I would also add that my own belief system is not too far remove from Taoism.

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2 years ago  ::  Nov 08, 2012 - 8:02AM #3
Mak_jo_si
Posts: 266

Oct 31, 2012 -- 8:01PM, TransJ wrote:


“Taoism is a system of knowledge which teaches one to cultivate and learn how nature works and how to work with the law and forces of nature that make nature runs and works.”


Okay, I read through the article and I think I understand. Taoism seems to be something I can use. I am a religious person. I have health problems and have been doing some reading and practice in Qi gong.  Which seemed to me to be a kind of neutral magic or natural magic. The idea of chi has been a bit difficult to believe. So my question is this; how can I scientifically experience chi?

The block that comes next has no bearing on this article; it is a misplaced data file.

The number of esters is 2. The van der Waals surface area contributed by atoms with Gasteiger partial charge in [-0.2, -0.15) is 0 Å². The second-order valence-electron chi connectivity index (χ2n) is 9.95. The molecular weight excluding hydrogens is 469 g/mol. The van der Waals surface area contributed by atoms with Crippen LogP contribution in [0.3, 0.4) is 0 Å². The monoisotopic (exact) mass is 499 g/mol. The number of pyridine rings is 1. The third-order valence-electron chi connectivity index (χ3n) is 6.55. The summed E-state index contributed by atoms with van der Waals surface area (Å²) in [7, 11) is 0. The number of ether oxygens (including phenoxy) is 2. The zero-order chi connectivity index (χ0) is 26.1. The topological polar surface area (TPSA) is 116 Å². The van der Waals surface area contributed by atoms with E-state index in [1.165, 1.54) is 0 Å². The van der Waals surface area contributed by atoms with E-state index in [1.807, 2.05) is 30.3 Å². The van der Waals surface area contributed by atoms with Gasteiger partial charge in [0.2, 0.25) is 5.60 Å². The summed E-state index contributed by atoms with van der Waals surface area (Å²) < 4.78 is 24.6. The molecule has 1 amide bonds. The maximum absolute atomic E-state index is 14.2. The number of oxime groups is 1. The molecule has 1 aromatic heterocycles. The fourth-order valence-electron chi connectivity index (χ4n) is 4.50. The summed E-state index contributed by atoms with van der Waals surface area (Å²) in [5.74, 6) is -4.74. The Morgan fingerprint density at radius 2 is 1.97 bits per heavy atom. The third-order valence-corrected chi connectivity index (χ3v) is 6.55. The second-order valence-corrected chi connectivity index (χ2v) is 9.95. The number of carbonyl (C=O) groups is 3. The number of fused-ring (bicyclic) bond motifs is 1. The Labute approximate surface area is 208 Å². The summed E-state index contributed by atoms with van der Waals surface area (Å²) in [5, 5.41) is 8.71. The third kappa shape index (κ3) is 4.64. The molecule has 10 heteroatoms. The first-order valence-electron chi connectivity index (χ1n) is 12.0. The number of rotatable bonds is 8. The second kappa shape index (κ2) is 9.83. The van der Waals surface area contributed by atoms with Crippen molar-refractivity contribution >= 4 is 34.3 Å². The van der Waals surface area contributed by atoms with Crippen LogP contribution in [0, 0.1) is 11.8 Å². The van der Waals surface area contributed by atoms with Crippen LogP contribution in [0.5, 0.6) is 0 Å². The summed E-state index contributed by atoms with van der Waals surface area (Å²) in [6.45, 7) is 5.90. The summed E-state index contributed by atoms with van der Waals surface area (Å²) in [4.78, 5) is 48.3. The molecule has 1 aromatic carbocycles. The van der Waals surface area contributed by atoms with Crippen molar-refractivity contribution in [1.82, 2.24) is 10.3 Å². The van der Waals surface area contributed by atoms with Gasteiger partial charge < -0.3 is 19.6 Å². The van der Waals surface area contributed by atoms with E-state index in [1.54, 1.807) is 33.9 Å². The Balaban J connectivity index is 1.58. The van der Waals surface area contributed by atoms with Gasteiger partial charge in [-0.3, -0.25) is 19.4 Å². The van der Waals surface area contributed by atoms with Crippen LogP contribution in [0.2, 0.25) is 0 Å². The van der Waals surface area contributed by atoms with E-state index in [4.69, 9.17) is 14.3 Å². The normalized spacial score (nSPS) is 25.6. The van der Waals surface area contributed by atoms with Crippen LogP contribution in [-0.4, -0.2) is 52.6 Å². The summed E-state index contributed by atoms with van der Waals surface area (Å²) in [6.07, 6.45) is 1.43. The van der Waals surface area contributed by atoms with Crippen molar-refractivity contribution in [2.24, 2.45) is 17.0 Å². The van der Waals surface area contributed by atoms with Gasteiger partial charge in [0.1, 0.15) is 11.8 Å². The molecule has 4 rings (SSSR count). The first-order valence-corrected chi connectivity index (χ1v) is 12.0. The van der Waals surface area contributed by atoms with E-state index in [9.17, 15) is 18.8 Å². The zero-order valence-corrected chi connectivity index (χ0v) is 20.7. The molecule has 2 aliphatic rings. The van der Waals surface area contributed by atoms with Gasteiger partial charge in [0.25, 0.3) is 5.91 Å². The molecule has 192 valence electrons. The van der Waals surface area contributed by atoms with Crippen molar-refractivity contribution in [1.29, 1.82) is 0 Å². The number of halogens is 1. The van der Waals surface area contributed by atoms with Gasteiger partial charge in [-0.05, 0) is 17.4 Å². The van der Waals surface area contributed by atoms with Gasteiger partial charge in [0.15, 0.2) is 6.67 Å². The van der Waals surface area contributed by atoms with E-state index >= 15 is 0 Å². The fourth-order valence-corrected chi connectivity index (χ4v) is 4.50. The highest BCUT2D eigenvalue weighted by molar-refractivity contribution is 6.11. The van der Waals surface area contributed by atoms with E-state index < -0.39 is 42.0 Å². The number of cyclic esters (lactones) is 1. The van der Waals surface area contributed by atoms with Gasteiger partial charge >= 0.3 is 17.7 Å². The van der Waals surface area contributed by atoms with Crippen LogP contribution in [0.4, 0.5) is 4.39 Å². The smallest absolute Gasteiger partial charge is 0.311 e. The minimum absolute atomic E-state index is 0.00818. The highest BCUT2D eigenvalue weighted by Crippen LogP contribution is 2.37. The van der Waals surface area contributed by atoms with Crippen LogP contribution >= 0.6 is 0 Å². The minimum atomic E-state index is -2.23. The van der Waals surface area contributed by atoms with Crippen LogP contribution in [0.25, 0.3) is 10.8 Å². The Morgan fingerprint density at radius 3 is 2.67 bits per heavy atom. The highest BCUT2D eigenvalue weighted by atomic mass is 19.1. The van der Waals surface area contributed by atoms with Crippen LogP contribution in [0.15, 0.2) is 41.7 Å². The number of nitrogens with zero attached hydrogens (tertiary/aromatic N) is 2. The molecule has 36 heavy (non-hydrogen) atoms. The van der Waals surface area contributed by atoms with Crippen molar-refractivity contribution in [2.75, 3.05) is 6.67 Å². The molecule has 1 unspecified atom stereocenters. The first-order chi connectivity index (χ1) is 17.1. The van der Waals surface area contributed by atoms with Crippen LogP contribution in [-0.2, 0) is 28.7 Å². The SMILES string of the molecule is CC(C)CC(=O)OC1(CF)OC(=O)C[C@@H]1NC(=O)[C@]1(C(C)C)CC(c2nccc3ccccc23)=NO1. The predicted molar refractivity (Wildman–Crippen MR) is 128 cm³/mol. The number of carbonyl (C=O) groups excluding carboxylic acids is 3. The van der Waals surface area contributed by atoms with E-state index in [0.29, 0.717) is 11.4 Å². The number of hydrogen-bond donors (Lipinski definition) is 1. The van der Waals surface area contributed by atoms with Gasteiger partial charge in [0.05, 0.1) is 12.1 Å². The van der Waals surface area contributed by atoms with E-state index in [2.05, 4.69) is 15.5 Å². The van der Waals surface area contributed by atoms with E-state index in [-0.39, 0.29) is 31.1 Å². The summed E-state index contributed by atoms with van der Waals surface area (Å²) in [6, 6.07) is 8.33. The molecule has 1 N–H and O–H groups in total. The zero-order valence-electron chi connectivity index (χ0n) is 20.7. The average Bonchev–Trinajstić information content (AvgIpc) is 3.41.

I would also add that my own belief system is not too far remove from Taoism.





Qi Gong is not magic, it's not even related to magic and it's not Taoism too. Qi Gong is Qi Gong, it's something brew up from Chinese medic only and if you want to learn it for real, you need to really learn it and you can't learn it from books or online website by yourself. You need a person to guide you and coach you on the path.


I also teach qi gong, if you want to learn you can contact me for lessons and try it out.


celestialmastermak@chiinnature.com  --> email me